Previous Footsteps on women’s health

Where Women Have No Doctor

This book is suitable for any woman who wants to improve her health. It is also useful for health workers who want more information about the problems that affect only women or that affect women differently from men. There is a section on pregnancy, birth and breastfeeding, which has been used as the basis for the Safe pregnancy and birth app described opposite. It costs £7.50 when ordered from TALC (see details below).

TALC baby

Available on four sides of A4 paper. Stick it onto cardboard and cut it out to give a two-dimensional model with which to illustrate the importance of the position of the baby’s head during birth. Download the instructions in PDF format (English) from www.talcuk.org or order a free paper version which is available in the following languages: English, Arabic, French, Portuguese and Spanish. A single master copy of the instructions will be sent to you from which you can make your own extra copies. There is an additional set of sheets that teach on cutting the cord. 

The completed TALC baby after it is stuck onto cardboard and cut out.
The completed TALC baby after it is stuck onto cardboard and cut out.






Guardians of Our Children’s Health toolkit  

This toolkit teaches how the man’s responsibility in the family home applies to caring for his family’s health and building partnership with his spouse in the area of antenatal care and childcare. The focus is on the prevention of parent-to-child transmission of HIV.

The toolkit includes material for facilitators and pictures and props to use in training sessions. It is now in the process of revision ahead of the production of a second edition. If you would like to apply for a copy of the revised version, or if you are interested in finding out more, please email publications@tearfund.org or write to ‘HIV unit’ at the Tearfund address - Tearfund, 100 Church Road, Teddington, TW11 8QE, UK

Medical Aid films:

Understanding Your Body

The DVD contains two nine-minute training films aimed at frontline health workers, nurses, young adults and teenagers. The first is on how babies are made and teaches the basics of male and female reproductive biology. It details the menstrual cycle and how keeping track of a woman’s period allows her to estimate her most fertile days, which can help as a method of planning a pregnancy. The second film is on how to plan a pregnancy and teaches the various methods of contraception available and how these can be used in helping to plan a pregnancy as well as in protecting against sexually transmitted infections.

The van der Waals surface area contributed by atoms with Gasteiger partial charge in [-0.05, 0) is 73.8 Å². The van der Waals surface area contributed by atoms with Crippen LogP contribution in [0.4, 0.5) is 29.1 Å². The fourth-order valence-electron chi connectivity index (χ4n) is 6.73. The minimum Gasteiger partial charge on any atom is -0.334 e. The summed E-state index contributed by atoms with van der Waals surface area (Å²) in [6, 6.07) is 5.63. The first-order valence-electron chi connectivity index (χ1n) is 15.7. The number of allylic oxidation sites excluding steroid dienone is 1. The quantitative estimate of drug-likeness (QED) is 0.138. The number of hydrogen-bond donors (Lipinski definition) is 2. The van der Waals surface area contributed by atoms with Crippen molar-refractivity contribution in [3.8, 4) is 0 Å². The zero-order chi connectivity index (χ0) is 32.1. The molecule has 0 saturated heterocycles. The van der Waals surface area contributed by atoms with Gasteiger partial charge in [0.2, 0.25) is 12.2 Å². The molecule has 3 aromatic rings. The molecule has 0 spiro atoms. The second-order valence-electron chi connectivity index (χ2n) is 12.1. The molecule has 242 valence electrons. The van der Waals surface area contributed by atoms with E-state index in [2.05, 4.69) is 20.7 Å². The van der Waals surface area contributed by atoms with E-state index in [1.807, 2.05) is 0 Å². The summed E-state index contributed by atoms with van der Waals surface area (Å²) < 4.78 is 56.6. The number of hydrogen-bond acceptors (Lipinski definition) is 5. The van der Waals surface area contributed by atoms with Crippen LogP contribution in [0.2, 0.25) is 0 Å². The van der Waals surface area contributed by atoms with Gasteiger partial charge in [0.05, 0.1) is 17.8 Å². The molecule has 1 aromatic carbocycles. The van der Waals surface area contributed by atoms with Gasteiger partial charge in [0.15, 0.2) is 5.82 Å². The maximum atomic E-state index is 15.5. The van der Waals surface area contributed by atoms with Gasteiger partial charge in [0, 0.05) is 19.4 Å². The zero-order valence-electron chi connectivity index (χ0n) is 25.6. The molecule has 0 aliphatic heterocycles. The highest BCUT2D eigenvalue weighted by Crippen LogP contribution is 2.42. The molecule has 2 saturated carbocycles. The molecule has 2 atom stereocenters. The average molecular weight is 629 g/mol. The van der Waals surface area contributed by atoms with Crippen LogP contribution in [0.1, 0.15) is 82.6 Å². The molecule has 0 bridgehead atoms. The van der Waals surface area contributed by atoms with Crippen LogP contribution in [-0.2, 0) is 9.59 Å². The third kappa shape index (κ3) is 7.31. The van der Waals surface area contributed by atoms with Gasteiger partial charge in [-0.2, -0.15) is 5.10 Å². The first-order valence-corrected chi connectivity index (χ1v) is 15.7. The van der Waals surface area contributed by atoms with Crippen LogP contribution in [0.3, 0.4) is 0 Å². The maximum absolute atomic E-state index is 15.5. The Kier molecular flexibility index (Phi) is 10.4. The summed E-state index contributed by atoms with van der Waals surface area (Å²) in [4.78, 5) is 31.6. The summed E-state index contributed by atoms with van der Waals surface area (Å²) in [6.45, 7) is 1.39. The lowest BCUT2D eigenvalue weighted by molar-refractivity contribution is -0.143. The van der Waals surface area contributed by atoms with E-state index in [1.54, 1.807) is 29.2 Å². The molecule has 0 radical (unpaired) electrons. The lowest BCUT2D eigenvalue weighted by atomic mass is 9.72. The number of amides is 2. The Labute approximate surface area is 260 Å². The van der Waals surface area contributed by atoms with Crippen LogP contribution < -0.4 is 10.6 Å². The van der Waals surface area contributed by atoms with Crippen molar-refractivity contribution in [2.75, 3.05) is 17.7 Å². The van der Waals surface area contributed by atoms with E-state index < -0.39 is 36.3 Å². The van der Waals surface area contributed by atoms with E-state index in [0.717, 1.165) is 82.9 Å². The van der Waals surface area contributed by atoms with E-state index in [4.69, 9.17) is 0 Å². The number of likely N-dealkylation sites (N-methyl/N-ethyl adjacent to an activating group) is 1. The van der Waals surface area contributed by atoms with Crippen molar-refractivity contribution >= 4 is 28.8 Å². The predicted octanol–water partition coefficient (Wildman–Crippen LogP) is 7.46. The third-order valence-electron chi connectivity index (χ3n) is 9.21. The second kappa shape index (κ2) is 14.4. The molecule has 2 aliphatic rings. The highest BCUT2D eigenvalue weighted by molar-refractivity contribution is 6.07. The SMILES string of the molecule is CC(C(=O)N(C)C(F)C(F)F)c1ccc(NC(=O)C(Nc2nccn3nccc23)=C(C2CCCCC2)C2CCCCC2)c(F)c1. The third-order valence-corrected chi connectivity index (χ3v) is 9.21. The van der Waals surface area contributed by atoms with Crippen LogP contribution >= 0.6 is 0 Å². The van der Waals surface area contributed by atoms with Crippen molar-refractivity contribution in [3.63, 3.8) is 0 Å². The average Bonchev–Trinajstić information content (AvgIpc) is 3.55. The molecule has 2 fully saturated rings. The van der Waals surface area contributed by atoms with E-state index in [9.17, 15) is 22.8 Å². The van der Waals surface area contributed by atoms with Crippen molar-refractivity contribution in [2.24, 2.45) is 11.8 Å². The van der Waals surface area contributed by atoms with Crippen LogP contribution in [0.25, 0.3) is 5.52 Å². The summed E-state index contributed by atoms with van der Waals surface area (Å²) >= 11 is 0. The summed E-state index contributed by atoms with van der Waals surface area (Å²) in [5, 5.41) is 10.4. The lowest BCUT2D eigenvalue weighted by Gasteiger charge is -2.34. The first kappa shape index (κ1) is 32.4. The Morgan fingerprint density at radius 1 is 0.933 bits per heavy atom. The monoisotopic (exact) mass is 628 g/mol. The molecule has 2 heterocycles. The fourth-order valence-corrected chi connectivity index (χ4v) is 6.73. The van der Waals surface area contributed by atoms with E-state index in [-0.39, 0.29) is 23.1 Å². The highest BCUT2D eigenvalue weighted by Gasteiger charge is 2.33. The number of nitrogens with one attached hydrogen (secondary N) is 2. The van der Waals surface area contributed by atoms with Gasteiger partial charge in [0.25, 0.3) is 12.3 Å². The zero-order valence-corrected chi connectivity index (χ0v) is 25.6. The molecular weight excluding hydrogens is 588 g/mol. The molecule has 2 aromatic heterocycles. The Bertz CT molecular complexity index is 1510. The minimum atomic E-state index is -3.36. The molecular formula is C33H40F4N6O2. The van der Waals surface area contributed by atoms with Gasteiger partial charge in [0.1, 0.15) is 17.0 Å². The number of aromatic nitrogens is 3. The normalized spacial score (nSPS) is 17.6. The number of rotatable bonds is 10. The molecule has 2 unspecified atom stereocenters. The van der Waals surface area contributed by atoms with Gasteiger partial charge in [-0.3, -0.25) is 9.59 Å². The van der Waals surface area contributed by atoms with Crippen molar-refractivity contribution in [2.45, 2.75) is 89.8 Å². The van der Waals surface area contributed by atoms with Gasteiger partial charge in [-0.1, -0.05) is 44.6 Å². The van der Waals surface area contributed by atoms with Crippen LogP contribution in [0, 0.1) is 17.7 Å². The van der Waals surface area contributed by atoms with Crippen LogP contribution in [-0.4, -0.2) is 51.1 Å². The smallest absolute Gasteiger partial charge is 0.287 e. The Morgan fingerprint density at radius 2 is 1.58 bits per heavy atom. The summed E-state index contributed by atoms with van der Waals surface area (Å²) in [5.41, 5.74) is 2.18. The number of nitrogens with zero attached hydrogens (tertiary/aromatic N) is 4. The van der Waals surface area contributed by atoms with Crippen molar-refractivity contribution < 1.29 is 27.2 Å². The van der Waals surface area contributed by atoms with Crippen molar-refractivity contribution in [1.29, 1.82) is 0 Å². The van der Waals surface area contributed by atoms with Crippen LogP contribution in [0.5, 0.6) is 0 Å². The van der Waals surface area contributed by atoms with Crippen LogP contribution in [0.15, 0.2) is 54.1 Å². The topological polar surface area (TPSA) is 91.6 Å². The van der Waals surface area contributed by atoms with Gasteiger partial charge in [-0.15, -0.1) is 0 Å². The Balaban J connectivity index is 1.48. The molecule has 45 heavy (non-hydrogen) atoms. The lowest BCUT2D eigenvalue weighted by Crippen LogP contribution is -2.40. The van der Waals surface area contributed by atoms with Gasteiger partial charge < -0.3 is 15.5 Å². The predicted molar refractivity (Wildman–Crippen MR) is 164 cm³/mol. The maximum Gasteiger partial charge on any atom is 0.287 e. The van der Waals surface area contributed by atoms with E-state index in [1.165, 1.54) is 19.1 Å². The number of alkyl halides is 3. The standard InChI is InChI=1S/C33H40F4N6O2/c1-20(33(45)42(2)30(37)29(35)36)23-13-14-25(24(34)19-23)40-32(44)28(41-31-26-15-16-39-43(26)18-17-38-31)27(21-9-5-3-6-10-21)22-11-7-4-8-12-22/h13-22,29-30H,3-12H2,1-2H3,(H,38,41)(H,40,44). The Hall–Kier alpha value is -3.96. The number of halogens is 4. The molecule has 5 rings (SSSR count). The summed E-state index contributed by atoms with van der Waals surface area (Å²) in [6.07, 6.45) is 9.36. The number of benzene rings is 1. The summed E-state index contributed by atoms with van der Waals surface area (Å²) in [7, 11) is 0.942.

Safe Delivery and a Healthy Newborn

The DVD contains eight 5–15 minute training films. The first is on warning signs in pregnancy, the second and third on steps to a clean delivery using a new clean razor blade and a clean knife, the fourth is on caring for a newborn in the first hours after delivery and the fifth is on management of bleeding after the birth, known as postpartum haemorrhage (PPH), in a village setting where there is a hospital or health centre within four hours for referral. The sixth is on management of PPH in a setting with no resources that is more than four hours from a hospital or health centre. The steps shown are to save a mother’s life when there is no other option. This film must be used responsibly. It is intended for local midwives, nurses, junior doctors and birth assistants under skilled supervision only. The seventh and eighth films are on how to care for a newborn. 

The films are aimed at community health workers who will then pass on the information to those they care for.  They are available in English, French and Swahili. They are free, but postage must be paid. 

Where Women Have No Doctor, the TALC baby and the Medical Aid films can all be ordered from:
TALC, PO Box 49, St Albans, Hertfordshire, AL1 5TX, UK

info@talcuk.org



Websites for health professionals  

www.maternova.net  
Low cost equipment

www.glowm.com 
Global Library of Women’s Medicine – Safer Motherhood

www.whiteribbonalliance.org
Click on ‘Technical Resources’ at the bottom of the page